Deneuve does a great job carrying the film as the fragile Carole. Initially she is shy and dreamy and viewers see her discomfort in a world that has no time for dreamers and dawdlers. Indications of her disintegrating mental state come early with nail-biting, scratching, chewing her hair and repetitive actions suggestive of wiping or cleaning herself. The camera often focusses closely on Deneuve’s flawlessly sculpted face with its frequently blank expression and wide-open vacant stare. Something of British director Alfred Hitchcock’s influence might be seen in the opening and closing scenes of the film with the camera lingering and then respectively zooming out of or into Carole’s eye. There may be a mix of under-acting and 0ver-acting on Deneuve’s part throughout the movie but most of the time she has a blank look that does not over-strain for effect. Carole’s actions throughout the film are filled with horrific portent (and are sometimes blackly humorous with sexual suggestion as in a scene in which a co-worker at the salon sees a rabbit’s head sticking out of Carole’s hand-bag) but seem credible. One can almost believe Carole is capable of murder in her increasingly addled state. The support cast is very good if deliberately one-dimensional to emphasise the lack of empathy and the single-minded pursuit of pleasure and material goals among the people Carole lives and works with.

With most of the action taking place in Helen’s apartment, background details are important and as Carole descends into madness the apartment’s dimensions change from cosy and cramped to wide with cracked walls and floors. The cracks that suddenly rip across the walls have much blunt sexual symbolism as do the hands that reach out from the walls in the hall-way. Indeed the apartment’s floor-plan suggests the interior of the female reproductive system with rooms leading off from the hall-way which itself ends in the bathroom. Needless to say the bathroom ends up in a very sorry  state of mixed fluids.

The film can be slow in its early stages, setting up the social context in which Carole lives and works and building her character and the various social interactions between herself and others, and among the various characters. Women express disgust with men and their sexual aggressions and behaviours, men talk about women as if they are animals to be broken in and controlled roughly. With all this talk going on around Carole, it’s no wonder she decides to retreat from the outside world into her own world once Helen goes away. The problem though is that Carole’s inner world is filled with more horror than the outside world is: flashback memories or fantasies of rape and control play out over and over in her mind. The repetition can be overdone – we only need to see Carole’s rape fantasies twice perhaps to realise her mind keeps dwelling on them – and it’s not necessary for the camera to pause repeatedly over the rotting rabbit on the plate to indicate Carole’s forgetfulness and mental confusion over household routines. Suspense and tension exist but the film’s slow-ish pace, some over-long scenes and the repetition tend to dissipate the build-up of tension.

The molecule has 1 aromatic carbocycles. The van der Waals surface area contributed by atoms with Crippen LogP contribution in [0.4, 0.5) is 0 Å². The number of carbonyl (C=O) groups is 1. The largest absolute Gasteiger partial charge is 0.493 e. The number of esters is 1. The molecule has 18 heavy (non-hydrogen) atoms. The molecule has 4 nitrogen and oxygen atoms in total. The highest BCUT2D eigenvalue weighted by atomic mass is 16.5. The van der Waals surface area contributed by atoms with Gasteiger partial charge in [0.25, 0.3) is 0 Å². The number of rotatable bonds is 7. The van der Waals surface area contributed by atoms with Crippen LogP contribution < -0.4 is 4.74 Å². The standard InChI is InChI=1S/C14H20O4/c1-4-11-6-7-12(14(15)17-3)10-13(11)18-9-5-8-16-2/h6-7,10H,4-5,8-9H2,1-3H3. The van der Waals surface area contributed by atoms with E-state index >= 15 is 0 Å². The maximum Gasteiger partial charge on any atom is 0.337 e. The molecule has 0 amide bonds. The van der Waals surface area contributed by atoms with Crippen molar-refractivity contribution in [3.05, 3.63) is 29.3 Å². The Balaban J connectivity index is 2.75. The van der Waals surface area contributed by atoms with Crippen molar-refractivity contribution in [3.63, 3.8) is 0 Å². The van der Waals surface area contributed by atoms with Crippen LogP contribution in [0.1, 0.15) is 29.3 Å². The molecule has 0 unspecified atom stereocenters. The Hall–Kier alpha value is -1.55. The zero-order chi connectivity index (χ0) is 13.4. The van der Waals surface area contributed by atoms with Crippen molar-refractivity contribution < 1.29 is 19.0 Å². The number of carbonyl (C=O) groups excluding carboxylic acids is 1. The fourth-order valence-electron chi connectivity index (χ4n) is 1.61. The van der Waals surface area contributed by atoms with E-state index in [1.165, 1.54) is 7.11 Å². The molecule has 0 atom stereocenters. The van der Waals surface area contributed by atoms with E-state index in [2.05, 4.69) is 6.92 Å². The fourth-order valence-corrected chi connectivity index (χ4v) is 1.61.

The soundtrack is significant in the film: bells, alarms, phone ring-tones and the sound of spoons being clapped by a group of wandering musicians pop up from time to time to remind viewers of real life as opposed to Carole’s “reality” and to measure the extent to which Carole recedes from the outside world.

“Repulsion” is well-named, there are several meanings here: repulsion as in rejecting and / or avoiding sexual urges and impulses, memories and fantasies of rape and assault, and the double standards of sexual behaviour that apply to men and women in 20th-century Western society. A lonely and alienated figure, made so by the consequences of those double standards perhaps, rejects this world for her own traumatised world in which memories and fantasies interact and play out over and over. Plus the more Carole withdraws from life, the more the outside world claws at her; even when she is unconscious, there is a suggestion that Helen’s lover Michael finds her sexually irresistible. This is Carole’s tragedy and the “comedy” of the film, that as much as she tries to resist her desires, fantasies, past traumatic events and men’s attention, she keeps ending up in situations where she can’t avoid them.

 

 

 

 

Chinatown: film noir addresses serious issues of political and moral corruption

Roman Polanski, “Chinatown” (1974)